In the following table of the movements, the scoring follows the Neue Bach-Ausgabe. The keys and time signatures are taken from the Bach scholar Alfred Dürr, using the symbol for common time (4/4). The instruments are shown separately for winds and strings, while the continuo, playing throughout, is not shown.

Movements of Höchsterwünschtes Freudenfest
No. Title Text Type Vocal Winds Strings Key Time
1 Höchsterwünschtes Freudenfest anon. Chorus SATB 3Ob Fg 2Vl Va
  • common time
  • 3/4
  • common time
2 Unendlich großer Gott, ach wende dich anon. Recitative B common time
3 Was des Höchsten Glanz erfüllt anon. Aria B Ob 2Vl Va B-flat major 12/8
4 Wie könnte dir, du höchstes Angesicht anon. Recitative S common time
5 Hilf, Gott, dass es uns gelingt anon. Aria S 2Vl Va E-flat major common time
6 Heilger Geist ins Himmels Throne Heermann Chorale SATB 3Ob 2Vl Va B-flat major common time
7 Ihr Heiligen, erfreuet euch anon. Recitative T common time
8 Des Höchsten Gegenwart allein anon. Aria T common time
9 Kann wohl ein Mensch zu Gott im Himmel steigen anon. Recitative (Duetto) S B common time
10 O wie wohl ist uns geschehn anon. Aria (Duetto) S B 2Ob F major 3/4
11 Wohlan demnach, du heilige Gemeine anon. Recitative B common time
12 Sprich Ja zu meinen Taten Paul Gerhardt Chorale SATB 3Ob 2Vl Va B-flat major 3/4


The music has an often dance-like character. All recitatives, the majority of the solo movements, are secco, accompanied only by the continuo.[3] Most of them are followed by an aria performed by the same voice type.

Part I begins with a chorus in the style of a French overture with a solemn opening and a fast fugal central section.[3] The bass sings a recitative and an aria, accompanied by solo oboe and strings. The soprano sings a modulating recitative and an aria in the style of a gavotte. A four-part harmonization of the chorale ends the first part.[9]

Part II begins with the tenor singing a recitative and a da capo aria in a minor mode, characterized by its extensive use of dotted rhythms. A dialogue recitative for bass and soprano leads to a duet aria with oboes and continuo. After a declamatory bass recitative, the work ends with another four-part chorale setting.[9]


The entries are taken from the listing on the Bach Cantatas Website.[4] Ensembles with period instruments in historically informed performance are marked by green background.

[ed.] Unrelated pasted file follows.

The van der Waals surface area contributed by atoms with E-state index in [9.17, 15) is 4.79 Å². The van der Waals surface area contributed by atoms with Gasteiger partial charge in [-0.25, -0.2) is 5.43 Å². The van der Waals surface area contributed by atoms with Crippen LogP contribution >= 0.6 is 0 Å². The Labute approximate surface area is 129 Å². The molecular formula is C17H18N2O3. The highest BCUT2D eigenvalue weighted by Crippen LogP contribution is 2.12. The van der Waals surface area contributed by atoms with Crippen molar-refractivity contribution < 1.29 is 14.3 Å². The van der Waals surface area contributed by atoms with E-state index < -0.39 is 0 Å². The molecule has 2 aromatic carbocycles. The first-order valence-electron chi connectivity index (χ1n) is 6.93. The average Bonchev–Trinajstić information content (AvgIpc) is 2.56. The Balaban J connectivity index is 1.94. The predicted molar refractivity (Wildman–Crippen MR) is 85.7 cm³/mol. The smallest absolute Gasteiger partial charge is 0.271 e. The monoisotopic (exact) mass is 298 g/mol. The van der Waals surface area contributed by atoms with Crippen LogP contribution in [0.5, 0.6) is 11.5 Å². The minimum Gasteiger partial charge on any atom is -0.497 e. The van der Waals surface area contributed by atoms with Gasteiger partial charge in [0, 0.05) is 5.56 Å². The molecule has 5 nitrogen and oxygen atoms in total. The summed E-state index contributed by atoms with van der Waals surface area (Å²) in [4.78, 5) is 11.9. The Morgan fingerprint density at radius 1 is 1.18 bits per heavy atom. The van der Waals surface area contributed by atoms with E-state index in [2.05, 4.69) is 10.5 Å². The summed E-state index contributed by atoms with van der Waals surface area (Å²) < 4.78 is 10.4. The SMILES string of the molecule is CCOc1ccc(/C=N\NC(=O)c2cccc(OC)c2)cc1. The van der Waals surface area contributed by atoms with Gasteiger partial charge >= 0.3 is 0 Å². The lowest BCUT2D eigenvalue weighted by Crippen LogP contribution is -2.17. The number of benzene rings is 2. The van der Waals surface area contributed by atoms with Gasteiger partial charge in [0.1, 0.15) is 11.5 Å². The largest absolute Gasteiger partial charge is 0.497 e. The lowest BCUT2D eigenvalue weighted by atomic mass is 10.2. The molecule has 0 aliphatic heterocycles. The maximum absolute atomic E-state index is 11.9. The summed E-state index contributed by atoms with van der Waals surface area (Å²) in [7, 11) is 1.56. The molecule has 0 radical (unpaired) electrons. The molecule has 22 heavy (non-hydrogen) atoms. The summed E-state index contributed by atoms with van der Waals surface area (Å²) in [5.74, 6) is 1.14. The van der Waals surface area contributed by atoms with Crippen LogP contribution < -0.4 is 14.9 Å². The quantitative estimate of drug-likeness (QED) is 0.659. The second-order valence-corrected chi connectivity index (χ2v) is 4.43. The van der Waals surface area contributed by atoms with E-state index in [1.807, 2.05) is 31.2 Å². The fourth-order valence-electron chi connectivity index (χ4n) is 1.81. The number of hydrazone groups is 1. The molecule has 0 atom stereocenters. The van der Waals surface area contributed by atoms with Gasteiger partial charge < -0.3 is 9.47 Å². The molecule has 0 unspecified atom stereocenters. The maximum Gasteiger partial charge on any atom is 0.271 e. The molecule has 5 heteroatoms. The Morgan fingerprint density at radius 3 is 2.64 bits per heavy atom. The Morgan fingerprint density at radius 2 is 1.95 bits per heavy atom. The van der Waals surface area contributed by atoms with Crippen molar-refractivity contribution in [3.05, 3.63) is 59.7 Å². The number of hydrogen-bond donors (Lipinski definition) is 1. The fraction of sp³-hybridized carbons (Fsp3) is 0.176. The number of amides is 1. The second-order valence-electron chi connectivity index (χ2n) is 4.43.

Recordings of Höchsterwünschtes Freudenfest
Title Conductor / Choir / Orchestra Soloists Label Year Orch. type
Die Bach Kantate Vol. 65 Helmuth Rilling
Gächinger Kantorei
Bach-Collegium Stuttgart
Hänssler 1977 (1977)
J. S. Bach: Das Kantatenwerk (Complete Cantatas). Folge / Vol. 44 - BWV 192, 194-195 Nikolaus Harnoncourt|Nikolaus Harnoncourt]]]]
Tölzer Knabenchor
Concentus Musicus Wien
Teldec 1997 (1997) Period
J. S. Bach: Complete Cantatas Vol. 9 Ton Koopman
Amsterdam Baroque Orchestra & Choir
Erato 1998 (1998) Period
Bach Edition Vol. 15 - Cantatas Vol. 8 Pieter Jan Leusink
Holland Boys Choir
Netherlands Bach Collegium
Brilliant Classics 2000 (2000) Period
Bach Cantatas Vol. 27: Blythburgh/Kirkwall / For Whit Tuesday / For Trinity Sunday John Eliot Gardiner
Monteverdi Choir
English Baroque Soloists
Soli Deo Gloria 2000 (2000) Period
J. S. Bach: Cantatas Vol. 16 - Cantatas from Leipzig 1723 - BWV 119, 194 Masaaki Suzuki
Bach Collegium Japan
BIS 2000 (2000) Period


  1. ^ "BWV" is Bach-Werke-Verzeichnis, a thematic catalogue of Bach's works.


  1. ^ Dellal, Pamela. "BWV 194 - Höchsterwünschtes Freudenfest". Emmanuel Music. Retrieved 2016.
  2. ^ a b c "Recording sessions at the / Hildebrandt organ of Störmthal, Germany (1723)". Retrieved 2015.
  3. ^ a b c d e f g Hofmann, Klaus (2001). "Höchsterwünschtes Freudenfest. BWV 194" (PDF). Bach Cantatas Website. pp. 5-6, 9. Retrieved 2016.
  4. ^ a b c Oron, Aryeh. "Cantata BWV 194 Höchsterwünschtes Freudenfest". Bach Cantatas Website. Retrieved 2012.
  5. ^ a b Wolff, Christoph (2001). "The first annual cycle (1723-1724) of Bach's church cantatas (IV)" (PDF). Bach Cantatas Website. pp. 9-10. Retrieved 2016.
  6. ^ a b Gardiner, John Eliot (2008). "Cantatas for Trinity Sunday / St Magnus Cathedral, Kirkwall" (PDF). Bach Cantatas Website. pp. 7-9. Retrieved 2016.
  7. ^ Dürr, Alfred (2006). The Cantatas of J. S. Bach: With Their Librettos in German-English Parallel Text. Translated by Richard D. P. Jones. Oxford University Press. ISBN 978-0-19-929776-4.
  8. ^ Bischof, Walter F. "BWV 194 Höchsterwünschtes Freudenfest". University of Alberta. Retrieved 2013.
  9. ^ a b Mincham, Julian. "Chapter 61 BWV 194 Höchsterwünschtes Freudenfest / Greatly desired feast of joy". jsbachcantatas. Retrieved 2013.


  This article uses material from the Wikipedia page available here. It is released under the Creative Commons Attribution-Share-Alike License 3.0.